Right now I am creating a 1.000 Object Memory System, to add to my 1.000 People System. Since I am using no codification like the Major System or Dominic System I am free to choose any object of my choice. Using logical categories to group them helps to keep a good overview of them all. I chose to do lists or so called “wardrobes” in sizes of 100 images each. The first of these lists are images associated with the elements of the periodic table. This creates an amazing opportunity to combine a new system for numbers with memorizing actual knowledge.

Using the Wardrobe Method

Ulrich Voigt (PhD), a German author and memory artist, invented this method out of detailed research of historic memory techniques. I wrote a whole article about this subject, so I will not go into too much detail here. Let’s just say that a wardrobe is basically nothing else than a list of images, most favorably counting 10, 100, 1.000 or more items. That way one can use such a wardrobe to encode decimal digits. Although Mr. Voigt is using codes like the Major System for his wardrobe images, the idea stays the same.

To come up with 1.000 objects it makes sense to combine 10 wardrobes of 100 images with each other. Each wardrobe works on its own as 2-digit system but combined they create a 3-digit system. This could technically go on forever. The benefits of this approach are the endless possibilities of mental pictures. Using the Major code is limiting you to very few items. To take good use of this chance I decided to create extremely powerful wardrobes with beautiful and fundamental knowledge contained in them. The first one is the Periodic Table of Elements.

Finding appropriate images for all elements

The first task in this project was to find strong and distinguishable images. I had to choose between mnemonics for the name of the element or for their general purpose. I chose their purpose over the names because I can and will still be able to learn their names in the process. This system is aiming for championship usage and therefore will be trained very often. The names will come automatically over time and those who don’t will get some extra help with mnemonics.

Most elements are used in some way or the other in common objects. Only very few among them will be used in their pure form. Some examples only have small parts of the element in the used objects. But they are still important and often the main application for that component. Because some have a rather abstract use, I used clearer metaphors for them.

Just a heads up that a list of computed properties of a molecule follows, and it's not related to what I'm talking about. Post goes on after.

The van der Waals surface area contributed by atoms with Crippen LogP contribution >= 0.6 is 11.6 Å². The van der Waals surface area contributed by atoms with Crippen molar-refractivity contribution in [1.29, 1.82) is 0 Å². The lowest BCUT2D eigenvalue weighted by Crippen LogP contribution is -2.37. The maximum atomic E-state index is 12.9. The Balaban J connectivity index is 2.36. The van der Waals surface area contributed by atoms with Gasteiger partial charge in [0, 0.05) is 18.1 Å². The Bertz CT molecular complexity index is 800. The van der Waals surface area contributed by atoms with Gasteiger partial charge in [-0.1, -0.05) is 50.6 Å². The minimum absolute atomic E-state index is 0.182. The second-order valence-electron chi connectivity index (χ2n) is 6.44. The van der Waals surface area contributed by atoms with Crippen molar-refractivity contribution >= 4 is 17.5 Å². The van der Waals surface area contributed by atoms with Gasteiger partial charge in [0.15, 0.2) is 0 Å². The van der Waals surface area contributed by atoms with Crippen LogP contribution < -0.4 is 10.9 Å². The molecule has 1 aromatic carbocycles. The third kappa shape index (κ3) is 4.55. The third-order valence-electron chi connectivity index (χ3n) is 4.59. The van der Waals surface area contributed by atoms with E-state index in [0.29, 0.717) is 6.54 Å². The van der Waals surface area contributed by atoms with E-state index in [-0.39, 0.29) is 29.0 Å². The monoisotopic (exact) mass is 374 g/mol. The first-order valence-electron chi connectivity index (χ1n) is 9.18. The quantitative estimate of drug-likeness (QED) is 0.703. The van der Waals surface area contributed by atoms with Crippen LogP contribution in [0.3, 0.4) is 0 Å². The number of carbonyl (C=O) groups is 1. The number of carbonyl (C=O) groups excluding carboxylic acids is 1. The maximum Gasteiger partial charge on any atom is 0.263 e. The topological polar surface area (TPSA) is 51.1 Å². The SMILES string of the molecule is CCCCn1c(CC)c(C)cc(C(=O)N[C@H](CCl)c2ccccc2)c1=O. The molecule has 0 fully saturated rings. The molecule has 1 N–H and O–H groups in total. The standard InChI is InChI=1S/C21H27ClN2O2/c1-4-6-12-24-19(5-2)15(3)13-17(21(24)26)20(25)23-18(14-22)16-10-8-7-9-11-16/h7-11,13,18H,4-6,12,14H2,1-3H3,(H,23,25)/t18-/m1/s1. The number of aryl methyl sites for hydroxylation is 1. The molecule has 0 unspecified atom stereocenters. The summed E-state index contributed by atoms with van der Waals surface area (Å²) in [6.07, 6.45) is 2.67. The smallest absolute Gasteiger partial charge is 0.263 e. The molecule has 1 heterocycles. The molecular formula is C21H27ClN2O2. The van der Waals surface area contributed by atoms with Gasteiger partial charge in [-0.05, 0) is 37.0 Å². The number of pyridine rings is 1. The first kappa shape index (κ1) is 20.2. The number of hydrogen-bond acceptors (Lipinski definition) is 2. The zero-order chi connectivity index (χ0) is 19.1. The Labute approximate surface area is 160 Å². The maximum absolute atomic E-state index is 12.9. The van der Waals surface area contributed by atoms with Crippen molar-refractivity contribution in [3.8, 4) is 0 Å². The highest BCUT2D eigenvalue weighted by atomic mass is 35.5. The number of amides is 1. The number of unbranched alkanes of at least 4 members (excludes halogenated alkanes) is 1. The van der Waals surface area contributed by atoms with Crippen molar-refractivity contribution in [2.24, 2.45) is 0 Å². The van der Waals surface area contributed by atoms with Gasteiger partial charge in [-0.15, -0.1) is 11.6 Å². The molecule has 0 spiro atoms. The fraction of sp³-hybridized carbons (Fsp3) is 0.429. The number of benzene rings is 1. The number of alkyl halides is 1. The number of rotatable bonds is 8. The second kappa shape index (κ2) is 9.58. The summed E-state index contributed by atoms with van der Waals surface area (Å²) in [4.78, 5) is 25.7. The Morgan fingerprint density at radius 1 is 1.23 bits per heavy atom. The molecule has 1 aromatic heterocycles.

A few of the elements though have very little to none application except for scientific research. Especially the radioactive elements at the end of the table are barely used within common objects. For all of these I broke the logic and used a mnemonic image to encode at least the name. In the video below there are marked with a star (*).

Memorizing the Periodic Table of Elements

The memorizing process depends completely on yourself and your preferences. Since it doesn’t use any mnemonic codes for the numbers it is not really suitable as a first time system. You should rather be more experienced and already have at least a 2-digit system or a journey with enough locations. That way you can associate this new system with your old system and learn the element wardrobe very quickly. I connected this list with my first 100 people in my 1.000 People System which took nothing more than watching the video below twice. Now I have to train them in order to be able to recall all of them in an instant.

It doesn’t matter that you don’t know all the names of the elements represented in these images. At first all that counts is to get this wardrobe in your head so you can start using this system for numbers or whatever purpose you desire. You will see that many of the names pop up in your head without memorizing them at all, just by recalling the images. Then create some mnemonics for the most difficult ones and you are done. You have memorized a whole 2-digit memory system and the Periodic Table of Elements at the same time – and you even know one of their main applications for (nearly) all of them.